Notes

[1] It was so wonderful to see that the interpretive community finally seems to be giving more thought to stakeholders.  I’ve been arguing for including stakeholders in interpretation more widely for a long time and to adopt a wider definition of the term also (see for example here), and yet as late as last year I still had interpreters here in the UK question me on whether stakeholders were important at all beyond the (immediate) local community and the decision-makers (especially in planning and landowners).

[2] Personally, I’m not so sure about this last one –since I believe my job as an interpreter is to facilitate someone else’s engagement with (their) heritage I really don’t think I have much of a place as a private person in this equation (something to explore at a later date).  Nevertheless, Ted’s passion for interpretation was, as always, moving.

[3] On a side note, I was really disappointed with Skansen.  A lot of the buildings were closed with neither a sign saying so (one was simply confronted with a locked door – never a good experience), nor an explanation of whether they are ever open (some apparently are, others aren’t – I still don’t know which ones).  The quality of the personal interpretation provided by the costumed interpreters was also inconsistent.  Even allowing for language issues (although I’m told all interpreters are expected to speak English) or a certain level of self-consciousness when dealing with a bunch of international interpreters with name badges dangling around their necks, this wasn’t very impressive. After all, for people dealing with personal interpretation, Skansen is pretty much the birthplace of the format.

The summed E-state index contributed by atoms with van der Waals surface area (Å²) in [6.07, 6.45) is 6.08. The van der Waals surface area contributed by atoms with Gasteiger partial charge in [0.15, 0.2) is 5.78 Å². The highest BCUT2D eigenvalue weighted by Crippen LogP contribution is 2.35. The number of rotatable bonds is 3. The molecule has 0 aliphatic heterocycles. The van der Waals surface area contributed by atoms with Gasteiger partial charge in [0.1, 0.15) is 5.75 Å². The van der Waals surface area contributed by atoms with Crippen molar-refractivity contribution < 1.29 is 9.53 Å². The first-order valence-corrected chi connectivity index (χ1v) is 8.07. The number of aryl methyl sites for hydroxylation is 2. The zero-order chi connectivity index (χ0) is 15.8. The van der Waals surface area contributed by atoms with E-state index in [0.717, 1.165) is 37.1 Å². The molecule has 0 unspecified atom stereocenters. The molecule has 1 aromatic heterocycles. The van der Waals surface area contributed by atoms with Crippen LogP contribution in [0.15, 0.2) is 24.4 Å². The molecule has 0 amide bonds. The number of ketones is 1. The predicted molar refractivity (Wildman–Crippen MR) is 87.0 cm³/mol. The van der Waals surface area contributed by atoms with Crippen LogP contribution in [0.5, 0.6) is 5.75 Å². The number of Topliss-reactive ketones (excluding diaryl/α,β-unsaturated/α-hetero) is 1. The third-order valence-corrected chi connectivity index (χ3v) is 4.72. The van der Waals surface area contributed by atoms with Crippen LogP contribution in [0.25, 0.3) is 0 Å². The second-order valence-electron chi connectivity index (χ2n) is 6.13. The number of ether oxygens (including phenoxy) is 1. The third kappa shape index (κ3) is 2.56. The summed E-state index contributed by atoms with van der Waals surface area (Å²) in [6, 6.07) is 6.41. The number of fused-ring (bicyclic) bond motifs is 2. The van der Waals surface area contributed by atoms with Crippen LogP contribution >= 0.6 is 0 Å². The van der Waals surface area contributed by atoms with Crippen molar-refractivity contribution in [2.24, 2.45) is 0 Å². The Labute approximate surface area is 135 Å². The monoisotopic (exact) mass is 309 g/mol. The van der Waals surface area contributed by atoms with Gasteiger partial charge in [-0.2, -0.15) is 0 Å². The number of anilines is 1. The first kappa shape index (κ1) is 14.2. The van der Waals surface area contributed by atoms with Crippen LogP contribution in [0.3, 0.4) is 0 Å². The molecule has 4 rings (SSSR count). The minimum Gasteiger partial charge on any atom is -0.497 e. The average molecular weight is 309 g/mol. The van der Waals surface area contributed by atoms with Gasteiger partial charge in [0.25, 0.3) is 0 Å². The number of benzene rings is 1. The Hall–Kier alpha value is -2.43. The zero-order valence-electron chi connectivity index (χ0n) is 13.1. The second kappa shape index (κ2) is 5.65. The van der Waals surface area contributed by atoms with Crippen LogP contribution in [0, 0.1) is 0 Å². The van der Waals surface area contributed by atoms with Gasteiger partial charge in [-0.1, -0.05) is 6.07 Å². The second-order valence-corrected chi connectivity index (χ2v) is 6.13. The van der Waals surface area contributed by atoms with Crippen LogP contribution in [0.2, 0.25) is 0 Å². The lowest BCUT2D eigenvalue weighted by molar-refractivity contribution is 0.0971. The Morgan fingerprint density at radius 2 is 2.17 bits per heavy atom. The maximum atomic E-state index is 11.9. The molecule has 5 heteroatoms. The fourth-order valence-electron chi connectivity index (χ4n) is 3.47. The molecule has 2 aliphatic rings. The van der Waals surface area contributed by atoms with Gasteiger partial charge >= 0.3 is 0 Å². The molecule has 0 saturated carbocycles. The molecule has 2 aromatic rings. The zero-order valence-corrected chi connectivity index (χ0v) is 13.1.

[4] The Swedish colleagues really did make an effort here.  They structured the visits, and they wanted both us as the conference delegates and the host sites to get something out of it.  The only qualms that I had: in all this, they didn’t always allow us to be ‘visitors’, which is not only important for our own sakes (after all, I have no idea when I’ll have the chance to go back to Sweden) but is also a prerequisite for anyone giving informed feedback on the interpretation provided.  But that’s just a mini-concern.  Overall, the Swedes have just shown us how it’s done.

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Last week, I attended the Foundation Assembly for Interpret Europe – the European Association for Heritage Interpretation.

This was the first time that I was part of a truly historic event and that in itself makes one’s heart beat faster.  But what was more important was that with Interpret Europe interpretation finally receives its deserved voice across Europe.

Interpretation in Europe is still very much in its infancy.  While European conventions such as the Faro Convention of 2005 [1] increasingly invoke the benefits of heritage there is no official reference to how these benefits should be communicated to the public.  In other words, there is no reference to heritage interpretation.

In individual European countries the situation looks even grimmer.  In Germany, for example, relevant heritage legislation such as the Denkmalschutzgesetz (heritage conservation law) of the individual Bundesländer does not even talk about public benefits of archaeological heritage – the focus is firmly on conservation for conservation’s sake.  One is not surprised, therefore, that the discipline of heritage interpretation is virtually unheard of.